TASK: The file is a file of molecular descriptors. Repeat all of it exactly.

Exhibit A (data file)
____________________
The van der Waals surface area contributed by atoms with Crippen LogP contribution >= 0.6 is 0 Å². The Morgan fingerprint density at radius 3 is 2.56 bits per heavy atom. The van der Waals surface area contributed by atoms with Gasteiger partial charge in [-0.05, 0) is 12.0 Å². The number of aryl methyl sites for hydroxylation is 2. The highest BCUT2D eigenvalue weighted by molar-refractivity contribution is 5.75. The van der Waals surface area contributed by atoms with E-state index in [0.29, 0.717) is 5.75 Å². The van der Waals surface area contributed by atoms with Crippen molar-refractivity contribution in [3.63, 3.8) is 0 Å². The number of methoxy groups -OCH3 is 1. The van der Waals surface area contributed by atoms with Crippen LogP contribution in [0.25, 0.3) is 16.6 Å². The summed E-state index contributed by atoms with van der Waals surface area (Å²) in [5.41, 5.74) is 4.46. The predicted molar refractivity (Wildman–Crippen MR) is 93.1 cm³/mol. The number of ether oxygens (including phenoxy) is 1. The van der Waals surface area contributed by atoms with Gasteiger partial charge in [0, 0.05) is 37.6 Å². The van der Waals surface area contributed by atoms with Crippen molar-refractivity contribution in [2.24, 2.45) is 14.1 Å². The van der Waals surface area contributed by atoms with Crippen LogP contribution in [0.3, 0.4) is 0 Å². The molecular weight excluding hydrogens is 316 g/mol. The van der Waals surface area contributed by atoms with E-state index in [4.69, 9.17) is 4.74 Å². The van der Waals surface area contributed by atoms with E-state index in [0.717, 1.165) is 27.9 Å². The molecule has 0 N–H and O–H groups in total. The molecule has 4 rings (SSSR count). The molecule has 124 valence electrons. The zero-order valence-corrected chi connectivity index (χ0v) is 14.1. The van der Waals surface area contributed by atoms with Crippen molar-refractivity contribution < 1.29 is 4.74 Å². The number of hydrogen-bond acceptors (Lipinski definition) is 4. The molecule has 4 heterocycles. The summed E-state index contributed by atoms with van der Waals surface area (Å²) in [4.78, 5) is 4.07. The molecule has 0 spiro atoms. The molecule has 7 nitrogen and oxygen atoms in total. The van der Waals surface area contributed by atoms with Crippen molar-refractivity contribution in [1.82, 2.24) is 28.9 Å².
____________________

The van der Waals surface area contributed by atoms with Crippen LogP contribution >= 0.6 is 0 Å². The Morgan fingerprint density at radius 3 is 2.56 bits per heavy atom. The van der Waals surface area contributed by atoms with Gasteiger partial charge in [-0.05, 0) is 12.0 Å². The number of aryl methyl sites for hydroxylation is 2. The highest BCUT2D eigenvalue weighted by molar-refractivity contribution is 5.75. The van der Waals surface area contributed by atoms with E-state index in [0.29, 0.717) is 5.75 Å². The van der Waals surface area contributed by atoms with Crippen molar-refractivity contribution in [3.63, 3.8) is 0 Å². The number of methoxy groups -OCH3 is 1. The van der Waals surface area contributed by atoms with Crippen LogP contribution in [0.25, 0.3) is 16.6 Å². The summed E-state index contributed by atoms with van der Waals surface area (Å²) in [5.41, 5.74) is 4.46. The predicted molar refractivity (Wildman–Crippen MR) is 93.1 cm³/mol. The number of ether oxygens (including phenoxy) is 1. The van der Waals surface area contributed by atoms with Gasteiger partial charge in [0, 0.05) is 37.6 Å². The van der Waals surface area contributed by atoms with Crippen molar-refractivity contribution in [2.24, 2.45) is 14.1 Å². The van der Waals surface area contributed by atoms with Crippen LogP contribution in [0.3, 0.4) is 0 Å². The molecular weight excluding hydrogens is 316 g/mol. The van der Waals surface area contributed by atoms with E-state index in [4.69, 9.17) is 4.74 Å². The van der Waals surface area contributed by atoms with E-state index in [0.717, 1.165) is 27.9 Å². The molecule has 0 N–H and O–H groups in total. The molecule has 4 rings (SSSR count). The molecule has 124 valence electrons. The zero-order valence-corrected chi connectivity index (χ0v) is 14.1. The van der Waals surface area contributed by atoms with Crippen molar-refractivity contribution < 1.29 is 4.74 Å². The number of hydrogen-bond acceptors (Lipinski definition) is 4. The molecule has 4 heterocycles. The summed E-state index contributed by atoms with van der Waals surface area (Å²) in [4.78, 5) is 4.07. The molecule has 0 spiro atoms. The molecule has 7 nitrogen and oxygen atoms in total. The van der Waals surface area contributed by atoms with Crippen molar-refractivity contribution in [1.82, 2.24) is 28.9 Å².